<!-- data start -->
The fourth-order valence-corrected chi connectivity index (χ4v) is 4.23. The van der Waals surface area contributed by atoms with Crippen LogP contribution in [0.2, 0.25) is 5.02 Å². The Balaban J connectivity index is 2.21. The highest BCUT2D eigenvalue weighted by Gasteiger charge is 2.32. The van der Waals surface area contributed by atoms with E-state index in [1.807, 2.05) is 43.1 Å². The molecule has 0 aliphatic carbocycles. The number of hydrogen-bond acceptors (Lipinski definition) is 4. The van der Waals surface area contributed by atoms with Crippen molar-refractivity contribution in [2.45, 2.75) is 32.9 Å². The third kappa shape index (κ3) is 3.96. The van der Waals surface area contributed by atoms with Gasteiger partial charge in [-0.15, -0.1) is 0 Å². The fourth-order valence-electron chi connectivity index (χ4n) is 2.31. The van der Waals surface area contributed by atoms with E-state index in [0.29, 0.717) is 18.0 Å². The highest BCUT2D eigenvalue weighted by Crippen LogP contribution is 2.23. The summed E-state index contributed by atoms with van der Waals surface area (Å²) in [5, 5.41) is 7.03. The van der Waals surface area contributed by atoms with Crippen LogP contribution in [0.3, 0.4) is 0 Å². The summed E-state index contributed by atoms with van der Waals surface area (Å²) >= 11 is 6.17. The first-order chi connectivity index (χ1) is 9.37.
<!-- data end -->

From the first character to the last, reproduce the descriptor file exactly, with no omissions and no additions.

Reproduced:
The fourth-order valence-corrected chi connectivity index (χ4v) is 4.23. The van der Waals surface area contributed by atoms with Crippen LogP contribution in [0.2, 0.25) is 5.02 Å². The Balaban J connectivity index is 2.21. The highest BCUT2D eigenvalue weighted by Gasteiger charge is 2.32. The van der Waals surface area contributed by atoms with E-state index in [1.807, 2.05) is 43.1 Å². The molecule has 0 aliphatic carbocycles. The number of hydrogen-bond acceptors (Lipinski definition) is 4. The van der Waals surface area contributed by atoms with Crippen molar-refractivity contribution in [2.45, 2.75) is 32.9 Å². The third kappa shape index (κ3) is 3.96. The van der Waals surface area contributed by atoms with Gasteiger partial charge in [-0.15, -0.1) is 0 Å². The fourth-order valence-electron chi connectivity index (χ4n) is 2.31. The van der Waals surface area contributed by atoms with E-state index in [0.29, 0.717) is 18.0 Å². The highest BCUT2D eigenvalue weighted by Crippen LogP contribution is 2.23. The summed E-state index contributed by atoms with van der Waals surface area (Å²) in [5, 5.41) is 7.03. The van der Waals surface area contributed by atoms with Crippen LogP contribution in [0.3, 0.4) is 0 Å². The summed E-state index contributed by atoms with van der Waals surface area (Å²) >= 11 is 6.17. The first-order chi connectivity index (χ1) is 9.37.